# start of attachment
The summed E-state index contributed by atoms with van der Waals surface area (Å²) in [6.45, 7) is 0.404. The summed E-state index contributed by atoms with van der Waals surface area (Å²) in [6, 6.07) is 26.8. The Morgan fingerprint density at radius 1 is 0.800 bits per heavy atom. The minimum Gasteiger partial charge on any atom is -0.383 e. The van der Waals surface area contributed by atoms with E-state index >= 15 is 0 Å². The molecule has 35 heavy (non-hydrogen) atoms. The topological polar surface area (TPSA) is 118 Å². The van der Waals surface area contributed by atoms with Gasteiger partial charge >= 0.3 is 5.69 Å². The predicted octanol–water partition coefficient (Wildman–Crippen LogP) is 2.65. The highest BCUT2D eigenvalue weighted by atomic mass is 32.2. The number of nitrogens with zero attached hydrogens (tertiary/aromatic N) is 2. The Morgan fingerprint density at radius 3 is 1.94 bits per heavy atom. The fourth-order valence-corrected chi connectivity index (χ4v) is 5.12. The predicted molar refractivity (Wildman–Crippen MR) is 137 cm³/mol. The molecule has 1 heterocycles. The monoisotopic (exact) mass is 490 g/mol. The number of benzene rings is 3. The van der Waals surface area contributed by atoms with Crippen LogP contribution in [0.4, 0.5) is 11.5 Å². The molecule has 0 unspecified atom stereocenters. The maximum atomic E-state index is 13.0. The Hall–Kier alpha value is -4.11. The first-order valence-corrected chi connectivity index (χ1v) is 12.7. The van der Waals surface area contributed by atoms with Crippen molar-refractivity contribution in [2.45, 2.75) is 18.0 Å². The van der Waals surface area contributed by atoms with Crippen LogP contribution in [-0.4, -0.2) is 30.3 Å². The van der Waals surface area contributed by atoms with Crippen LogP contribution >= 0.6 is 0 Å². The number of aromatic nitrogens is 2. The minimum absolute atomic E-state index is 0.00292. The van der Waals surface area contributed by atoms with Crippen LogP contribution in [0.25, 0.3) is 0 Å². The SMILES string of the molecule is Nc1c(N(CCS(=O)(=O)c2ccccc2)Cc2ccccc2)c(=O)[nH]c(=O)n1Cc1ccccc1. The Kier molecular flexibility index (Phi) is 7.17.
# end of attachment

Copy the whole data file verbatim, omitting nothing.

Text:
The summed E-state index contributed by atoms with van der Waals surface area (Å²) in [6.45, 7) is 0.404. The summed E-state index contributed by atoms with van der Waals surface area (Å²) in [6, 6.07) is 26.8. The Morgan fingerprint density at radius 1 is 0.800 bits per heavy atom. The minimum Gasteiger partial charge on any atom is -0.383 e. The van der Waals surface area contributed by atoms with E-state index >= 15 is 0 Å². The molecule has 35 heavy (non-hydrogen) atoms. The topological polar surface area (TPSA) is 118 Å². The van der Waals surface area contributed by atoms with Gasteiger partial charge >= 0.3 is 5.69 Å². The predicted octanol–water partition coefficient (Wildman–Crippen LogP) is 2.65. The highest BCUT2D eigenvalue weighted by atomic mass is 32.2. The number of nitrogens with zero attached hydrogens (tertiary/aromatic N) is 2. The Morgan fingerprint density at radius 3 is 1.94 bits per heavy atom. The fourth-order valence-corrected chi connectivity index (χ4v) is 5.12. The predicted molar refractivity (Wildman–Crippen MR) is 137 cm³/mol. The molecule has 1 heterocycles. The monoisotopic (exact) mass is 490 g/mol. The number of benzene rings is 3. The van der Waals surface area contributed by atoms with Crippen LogP contribution in [0.4, 0.5) is 11.5 Å². The molecule has 0 unspecified atom stereocenters. The maximum atomic E-state index is 13.0. The Hall–Kier alpha value is -4.11. The first-order valence-corrected chi connectivity index (χ1v) is 12.7. The van der Waals surface area contributed by atoms with Crippen molar-refractivity contribution in [2.45, 2.75) is 18.0 Å². The van der Waals surface area contributed by atoms with Crippen LogP contribution in [-0.4, -0.2) is 30.3 Å². The van der Waals surface area contributed by atoms with Crippen LogP contribution >= 0.6 is 0 Å². The number of aromatic nitrogens is 2. The minimum absolute atomic E-state index is 0.00292. The van der Waals surface area contributed by atoms with Crippen LogP contribution in [0.25, 0.3) is 0 Å². The SMILES string of the molecule is Nc1c(N(CCS(=O)(=O)c2ccccc2)Cc2ccccc2)c(=O)[nH]c(=O)n1Cc1ccccc1. The Kier molecular flexibility index (Phi) is 7.17.